Indiana schools chief Tony Bennett kicked off a statewide conference on education reform with this warning: Brace yourself for more to come.
As part of a panel discussion Monday on the contentious education legislation passed by state lawmakers earlier this year, Bennett predicted more heated debate will soon ensue over how Indiana spends its limited education dollars.
“Anyone who believes education reform is finished and that there won’t be more difficult discussions ahead is sadly mistaken,” Bennett told an audience of of about 800 educators, policy makers and business leaders.
The elected state Superintendent of Public Instruction didn’t elaborate on details of the reforms that may come on the heels of sweeping legislation that overhauled the state’s school funding formula and wiped out teacher tenure.
But he said Indiana’s cash-strapped K-12 schools will have to shift their spending priorities to meet new standards for student achievement, teacher merit pay, and a growing demand to better prepare students for college and the workforce.
Bennett said anyone expecting more state dollars any time soon for education spending was “fooling‚” themselves.
His comments, made at the opening session of an annual education conference sponsored the University of Indianapolis, drew a negative response from a fellow panel member: a teachers’ union president who said the sweeping education reforms already in place have left his members demoralized.
“Teachers do feel villified,” said Nate Schnellenberger, president of the Indiana State Teachers Association. “And they feel public education has been a whipping boy for everything that people think is wrong with society today.”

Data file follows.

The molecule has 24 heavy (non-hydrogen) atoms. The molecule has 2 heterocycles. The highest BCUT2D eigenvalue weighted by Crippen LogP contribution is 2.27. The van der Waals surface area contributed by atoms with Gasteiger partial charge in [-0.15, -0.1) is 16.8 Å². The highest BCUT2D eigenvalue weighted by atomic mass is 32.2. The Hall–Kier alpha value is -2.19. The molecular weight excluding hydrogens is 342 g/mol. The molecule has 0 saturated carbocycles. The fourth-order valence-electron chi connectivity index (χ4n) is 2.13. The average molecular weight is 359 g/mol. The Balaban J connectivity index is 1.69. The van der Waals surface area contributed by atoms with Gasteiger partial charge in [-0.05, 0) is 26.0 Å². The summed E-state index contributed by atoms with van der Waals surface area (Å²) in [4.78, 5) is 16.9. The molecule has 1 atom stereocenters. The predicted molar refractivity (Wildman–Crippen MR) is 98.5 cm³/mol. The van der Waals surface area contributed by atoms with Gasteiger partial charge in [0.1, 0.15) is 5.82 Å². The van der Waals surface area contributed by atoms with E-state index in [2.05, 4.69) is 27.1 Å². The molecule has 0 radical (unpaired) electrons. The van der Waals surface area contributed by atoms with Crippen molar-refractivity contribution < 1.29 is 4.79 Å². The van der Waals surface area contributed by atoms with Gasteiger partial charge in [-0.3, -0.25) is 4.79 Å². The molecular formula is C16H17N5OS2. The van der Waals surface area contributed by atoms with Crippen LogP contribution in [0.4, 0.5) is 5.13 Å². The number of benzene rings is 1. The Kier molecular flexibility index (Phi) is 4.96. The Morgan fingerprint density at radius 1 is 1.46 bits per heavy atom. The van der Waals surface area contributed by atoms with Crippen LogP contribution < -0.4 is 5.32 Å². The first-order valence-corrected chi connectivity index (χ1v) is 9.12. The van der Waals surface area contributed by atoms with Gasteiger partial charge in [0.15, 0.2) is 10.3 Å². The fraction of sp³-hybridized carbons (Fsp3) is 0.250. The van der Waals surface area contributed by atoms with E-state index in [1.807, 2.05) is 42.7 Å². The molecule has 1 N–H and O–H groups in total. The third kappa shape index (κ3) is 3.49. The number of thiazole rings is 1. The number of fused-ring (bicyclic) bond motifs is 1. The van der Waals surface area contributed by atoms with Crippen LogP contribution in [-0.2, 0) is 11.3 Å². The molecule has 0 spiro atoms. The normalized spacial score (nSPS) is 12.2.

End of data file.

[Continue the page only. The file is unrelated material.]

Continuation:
In a wide-ranging discussion on the legislation that pushed Indiana to the forefront of a national discussion on education reform, the superintendent of one of the state’s largest public school district also weighed in.
Wendy Robinson, who heads the 32,000-student Fort Wayne Community Schools district, said teachers and administrators alike needed to stop fighting education reform and instead needed to start fighting to make it work in their schools and classrooms.
She said educators who defend the old status quo may need to get out of the profession. “There were no ‘good old days’ for all our children,” Robinson said. “There were only ‘good old days’ for some of our children. ... A lot of children were not doing well.”
Robinson said a major challenge she now faces is instituting the new teacher evaluation requirement that links teacher pay to student performance.
Robinson said teachers in her district with 30-plus years of teaching experience are retiring rather than subjecting themselves to an evaluation process that she said is still evolving.
Also on the panel was Mark Gerstle, vice president of community relations at Cummins Inc., a Fortune 500 company based in Indiana with a global workforce of 40,000. He said Indiana’s schools aren’t producing enough students with the science and engineering know-how that his company requires.
The result, he said, was that more than 35 percent of the company’s workforce at its Columbus, Ind., headquarters come from outside the U.S.
“We have thousands of jobs that are available,” said Gerstle, “but they're not being filled with people from Indiana.”
Maureen Hayden is Statehouse bureau chief for the Tribune-Star. She can be reached at firstname.lastname@example.org.